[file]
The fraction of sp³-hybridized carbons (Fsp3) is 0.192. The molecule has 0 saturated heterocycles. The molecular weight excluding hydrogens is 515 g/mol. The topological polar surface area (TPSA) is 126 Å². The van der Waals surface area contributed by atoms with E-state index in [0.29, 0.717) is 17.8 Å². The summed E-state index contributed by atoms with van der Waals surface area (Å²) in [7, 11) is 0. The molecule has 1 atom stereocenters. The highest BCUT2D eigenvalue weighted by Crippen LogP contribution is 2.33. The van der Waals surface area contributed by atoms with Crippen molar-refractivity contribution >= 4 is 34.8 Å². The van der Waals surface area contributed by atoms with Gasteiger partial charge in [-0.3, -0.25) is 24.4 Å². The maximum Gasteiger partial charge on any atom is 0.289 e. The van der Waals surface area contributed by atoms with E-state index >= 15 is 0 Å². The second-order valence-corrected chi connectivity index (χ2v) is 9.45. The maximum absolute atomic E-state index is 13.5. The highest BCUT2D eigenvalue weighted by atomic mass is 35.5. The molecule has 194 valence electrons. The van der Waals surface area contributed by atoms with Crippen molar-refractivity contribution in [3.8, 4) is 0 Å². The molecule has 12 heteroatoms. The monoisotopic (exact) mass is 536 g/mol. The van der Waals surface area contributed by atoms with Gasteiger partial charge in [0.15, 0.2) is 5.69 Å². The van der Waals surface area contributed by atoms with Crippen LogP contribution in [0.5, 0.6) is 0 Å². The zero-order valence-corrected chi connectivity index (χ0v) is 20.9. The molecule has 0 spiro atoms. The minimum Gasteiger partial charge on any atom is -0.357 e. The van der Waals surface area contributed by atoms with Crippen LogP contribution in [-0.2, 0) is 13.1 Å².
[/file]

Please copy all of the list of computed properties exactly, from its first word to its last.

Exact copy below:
The fraction of sp³-hybridized carbons (Fsp3) is 0.192. The molecule has 0 saturated heterocycles. The molecular weight excluding hydrogens is 515 g/mol. The topological polar surface area (TPSA) is 126 Å². The van der Waals surface area contributed by atoms with E-state index in [0.29, 0.717) is 17.8 Å². The summed E-state index contributed by atoms with van der Waals surface area (Å²) in [7, 11) is 0. The molecule has 1 atom stereocenters. The highest BCUT2D eigenvalue weighted by Crippen LogP contribution is 2.33. The van der Waals surface area contributed by atoms with Crippen molar-refractivity contribution >= 4 is 34.8 Å². The van der Waals surface area contributed by atoms with Gasteiger partial charge in [-0.3, -0.25) is 24.4 Å². The maximum Gasteiger partial charge on any atom is 0.289 e. The van der Waals surface area contributed by atoms with E-state index >= 15 is 0 Å². The second-order valence-corrected chi connectivity index (χ2v) is 9.45. The maximum absolute atomic E-state index is 13.5. The highest BCUT2D eigenvalue weighted by atomic mass is 35.5. The molecule has 194 valence electrons. The van der Waals surface area contributed by atoms with Crippen molar-refractivity contribution in [3.8, 4) is 0 Å². The molecule has 12 heteroatoms. The monoisotopic (exact) mass is 536 g/mol. The van der Waals surface area contributed by atoms with Gasteiger partial charge in [0.15, 0.2) is 5.69 Å². The van der Waals surface area contributed by atoms with Crippen LogP contribution in [0.5, 0.6) is 0 Å². The zero-order valence-corrected chi connectivity index (χ0v) is 20.9. The molecule has 0 spiro atoms. The minimum Gasteiger partial charge on any atom is -0.357 e. The van der Waals surface area contributed by atoms with Crippen LogP contribution in [-0.2, 0) is 13.1 Å².